Google Drive seems like a bit of a no-brainer in terms of the company’s suite of web apps, which have all become extremely popular in their time. Gmail is quickly becoming a web-based email standard, and Google Docs brings Microsoft Office-style capabilities to web browsers and comes close to eliminating the need to pay for similar programs. Google has also been good lately about updating and supporting those apps, adding new capabilities to many of them that bring them closer to being in line with what’s available on the web.

Several of Google’s web apps, in fact, are available only on Android, or carry upgrades that are specific to Google’s platform. It’s not unlikely that Google could work a similar angle with Google Drive, bringing an incentive to users who have Android devices by offering extra features, and that could also help Google get a leg-up over Dropbox.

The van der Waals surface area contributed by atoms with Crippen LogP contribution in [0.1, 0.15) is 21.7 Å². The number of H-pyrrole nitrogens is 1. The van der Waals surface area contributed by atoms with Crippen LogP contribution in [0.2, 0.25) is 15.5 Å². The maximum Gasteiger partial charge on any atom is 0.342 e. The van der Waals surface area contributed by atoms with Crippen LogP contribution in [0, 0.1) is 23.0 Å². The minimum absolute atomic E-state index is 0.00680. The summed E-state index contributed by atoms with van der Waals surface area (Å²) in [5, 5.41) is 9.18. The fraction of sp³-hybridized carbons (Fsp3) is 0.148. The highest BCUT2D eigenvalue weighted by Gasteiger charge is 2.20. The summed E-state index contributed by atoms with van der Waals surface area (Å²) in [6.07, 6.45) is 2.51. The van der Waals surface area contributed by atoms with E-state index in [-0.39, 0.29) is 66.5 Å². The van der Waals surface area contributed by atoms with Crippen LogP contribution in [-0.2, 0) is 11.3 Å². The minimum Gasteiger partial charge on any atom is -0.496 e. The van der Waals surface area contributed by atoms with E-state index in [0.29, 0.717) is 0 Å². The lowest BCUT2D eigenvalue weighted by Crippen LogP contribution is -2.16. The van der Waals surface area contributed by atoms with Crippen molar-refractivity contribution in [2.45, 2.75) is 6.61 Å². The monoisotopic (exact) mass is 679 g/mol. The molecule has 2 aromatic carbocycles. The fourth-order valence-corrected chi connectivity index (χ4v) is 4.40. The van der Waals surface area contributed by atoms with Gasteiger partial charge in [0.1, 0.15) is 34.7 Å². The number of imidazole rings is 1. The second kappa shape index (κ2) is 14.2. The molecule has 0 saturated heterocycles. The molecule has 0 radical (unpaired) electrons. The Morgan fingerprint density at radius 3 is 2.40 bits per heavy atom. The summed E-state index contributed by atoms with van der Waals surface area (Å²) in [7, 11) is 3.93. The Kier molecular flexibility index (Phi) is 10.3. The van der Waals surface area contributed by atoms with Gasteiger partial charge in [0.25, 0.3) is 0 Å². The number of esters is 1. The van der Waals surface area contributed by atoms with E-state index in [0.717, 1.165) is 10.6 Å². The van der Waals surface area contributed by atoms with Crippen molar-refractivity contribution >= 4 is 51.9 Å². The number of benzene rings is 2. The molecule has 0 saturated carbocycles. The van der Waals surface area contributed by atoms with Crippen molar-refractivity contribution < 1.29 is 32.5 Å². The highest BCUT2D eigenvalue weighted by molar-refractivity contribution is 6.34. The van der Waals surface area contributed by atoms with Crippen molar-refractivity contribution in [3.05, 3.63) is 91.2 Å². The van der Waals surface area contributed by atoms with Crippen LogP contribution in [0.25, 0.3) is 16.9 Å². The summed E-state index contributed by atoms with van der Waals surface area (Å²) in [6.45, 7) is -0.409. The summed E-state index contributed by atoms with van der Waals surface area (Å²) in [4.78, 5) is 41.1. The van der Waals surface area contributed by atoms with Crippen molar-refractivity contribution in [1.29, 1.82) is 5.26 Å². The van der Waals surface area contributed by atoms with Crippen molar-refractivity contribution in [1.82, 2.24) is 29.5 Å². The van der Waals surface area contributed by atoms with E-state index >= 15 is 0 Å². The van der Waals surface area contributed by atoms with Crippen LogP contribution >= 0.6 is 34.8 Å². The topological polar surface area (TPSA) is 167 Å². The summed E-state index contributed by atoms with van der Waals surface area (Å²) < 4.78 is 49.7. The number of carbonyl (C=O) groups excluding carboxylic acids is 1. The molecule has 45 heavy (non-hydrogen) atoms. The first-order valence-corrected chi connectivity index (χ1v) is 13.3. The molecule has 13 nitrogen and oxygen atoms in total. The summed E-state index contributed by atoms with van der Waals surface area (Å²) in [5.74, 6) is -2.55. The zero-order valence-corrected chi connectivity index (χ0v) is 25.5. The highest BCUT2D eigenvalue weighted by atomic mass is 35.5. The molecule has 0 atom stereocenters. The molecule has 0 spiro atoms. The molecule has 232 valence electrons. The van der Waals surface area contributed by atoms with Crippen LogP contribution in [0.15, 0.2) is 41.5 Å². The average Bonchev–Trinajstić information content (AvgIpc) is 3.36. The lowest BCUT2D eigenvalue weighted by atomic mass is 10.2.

Meanwhile, Google has a few of its web apps represented on Apple’s iOS platform, but not many. If Google Drive indeed makes its way into Apple’s camp, it’ll give Google another big way to put its name on its biggest competitor’s product. Google Drive support for iOS seems like a great idea, especially for taking on the cloud drive competition. The question is whether users will gravitate toward Google’s branded apps on iOS, or if they’ll prefer the established Dropbox. But with web app integration for both PCs and Macs, plus Google’s wide-reaching suite of other web apps, it seems like Google Drive will be well-positioned to compete even if Apple’s App Store doesn’t offer other Google products.

If anybody is in a good position to leverage the cloud for storage and attack another section of the web app market, it’s Google. The company’s has seen big success with similar offerings, it has brand recognition and infrastructure to easily work Google Drive into its larger app suite, and it has Android to use to leverage the service and make it more appealing, plus iOS to help spread it to more users. Whether Google Drive will be a solid contender against Dropbox will likely come down to features. Dropbox may have to offer some incentives to keep people using it, and Google might need to figure out some ways to make its service unique in the face of the well-known, entrenched competition.